Thanks for sharing your "You may be right" tactic - going to borrow that one :) Seeing where the conversation was going (and that it actually wasn't a dialogue at all...), what a great way to disengage with tact.

Meredith Bell said...

This is a really important post, Denny, because you address two critical topics - the value of team sports as a means of developing behavior patterns critical to success in life and the importance of speaking your truth even in the face of disapproval or indifference.

Thanks for always being willing to speak YOUR truth.

Tim Johnson said...

Agree but 100%. I played basketball all the way through high school and it was valuable for the reasons you name. We got a lot of practical experience in learning how to lose. :-)

However, there are several reasons why team sports are not the be-all, end-all. First, not everyone can be an athlete, nor should they be. Also, there's only so much you can learn from "riding the pine." Only the ones good enough to play regularly get the full experience. Finally, there's only limited opportunities to be a leader. There's only one or two team captains and it's the coach who really does the leading.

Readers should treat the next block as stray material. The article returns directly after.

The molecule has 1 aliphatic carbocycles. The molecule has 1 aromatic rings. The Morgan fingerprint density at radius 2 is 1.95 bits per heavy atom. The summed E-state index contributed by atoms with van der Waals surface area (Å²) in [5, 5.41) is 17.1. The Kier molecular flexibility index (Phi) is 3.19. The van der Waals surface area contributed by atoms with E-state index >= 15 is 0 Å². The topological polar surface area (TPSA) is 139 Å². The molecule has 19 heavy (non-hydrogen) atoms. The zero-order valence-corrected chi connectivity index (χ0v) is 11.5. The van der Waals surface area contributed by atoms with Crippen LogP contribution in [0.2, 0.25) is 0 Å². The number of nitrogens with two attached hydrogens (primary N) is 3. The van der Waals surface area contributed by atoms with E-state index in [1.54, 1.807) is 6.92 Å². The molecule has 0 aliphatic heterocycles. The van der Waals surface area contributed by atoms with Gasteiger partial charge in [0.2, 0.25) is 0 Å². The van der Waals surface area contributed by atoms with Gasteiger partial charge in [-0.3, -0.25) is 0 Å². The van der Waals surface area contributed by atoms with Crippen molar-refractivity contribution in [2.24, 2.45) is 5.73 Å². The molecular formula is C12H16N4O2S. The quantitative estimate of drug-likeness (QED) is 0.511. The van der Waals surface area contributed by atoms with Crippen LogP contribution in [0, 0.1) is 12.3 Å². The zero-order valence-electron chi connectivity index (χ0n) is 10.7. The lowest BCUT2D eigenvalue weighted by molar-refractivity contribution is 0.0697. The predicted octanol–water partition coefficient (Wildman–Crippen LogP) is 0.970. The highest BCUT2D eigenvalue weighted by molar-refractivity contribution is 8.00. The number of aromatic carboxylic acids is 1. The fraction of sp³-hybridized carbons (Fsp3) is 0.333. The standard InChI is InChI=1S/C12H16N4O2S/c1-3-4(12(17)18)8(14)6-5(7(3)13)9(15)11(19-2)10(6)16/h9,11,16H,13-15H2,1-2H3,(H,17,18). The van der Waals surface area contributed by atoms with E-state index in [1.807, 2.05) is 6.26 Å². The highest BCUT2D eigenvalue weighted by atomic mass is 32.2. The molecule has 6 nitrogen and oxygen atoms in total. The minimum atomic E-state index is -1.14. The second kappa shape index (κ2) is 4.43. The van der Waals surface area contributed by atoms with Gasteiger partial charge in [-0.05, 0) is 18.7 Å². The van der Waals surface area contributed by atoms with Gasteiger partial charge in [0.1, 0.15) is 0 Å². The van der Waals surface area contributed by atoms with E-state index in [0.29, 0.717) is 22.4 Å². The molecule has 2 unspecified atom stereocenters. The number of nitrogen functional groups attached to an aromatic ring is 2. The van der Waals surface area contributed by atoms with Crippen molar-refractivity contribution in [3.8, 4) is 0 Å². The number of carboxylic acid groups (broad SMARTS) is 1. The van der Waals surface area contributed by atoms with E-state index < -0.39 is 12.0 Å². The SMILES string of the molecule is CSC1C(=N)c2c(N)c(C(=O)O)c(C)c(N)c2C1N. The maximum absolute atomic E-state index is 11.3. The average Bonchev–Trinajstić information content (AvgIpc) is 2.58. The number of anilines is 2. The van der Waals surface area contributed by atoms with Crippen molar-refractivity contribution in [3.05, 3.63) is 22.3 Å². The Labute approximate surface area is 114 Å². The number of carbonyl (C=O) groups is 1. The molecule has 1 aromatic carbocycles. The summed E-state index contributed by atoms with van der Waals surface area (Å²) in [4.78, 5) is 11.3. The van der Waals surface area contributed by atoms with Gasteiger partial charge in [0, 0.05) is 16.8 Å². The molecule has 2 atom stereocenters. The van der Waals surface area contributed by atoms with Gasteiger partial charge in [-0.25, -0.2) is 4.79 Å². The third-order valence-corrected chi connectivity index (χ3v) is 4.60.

Youngsters have a number of channels for building character, developing leadership skills, etc. We've chosen Scouting for our two boys, there's also 4-H, Awana and a number of other programs and organizations where they can develop the broader human.


Mel said...

Very good points about team sports. I think teens need to be involved in something extracurricular; drama, debate team, 4H, or anything else productive. They need something they enjoy that takes up those hours where they might get in trouble.

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Thabo Mophiring said...

This is a way too rosy view of team sports. The negative side is not mentioned.
In my youth, I was in team sports - there is minimal mentoring and high competitiveness.
Much of male culture with it's problems is present in team sport behaviour.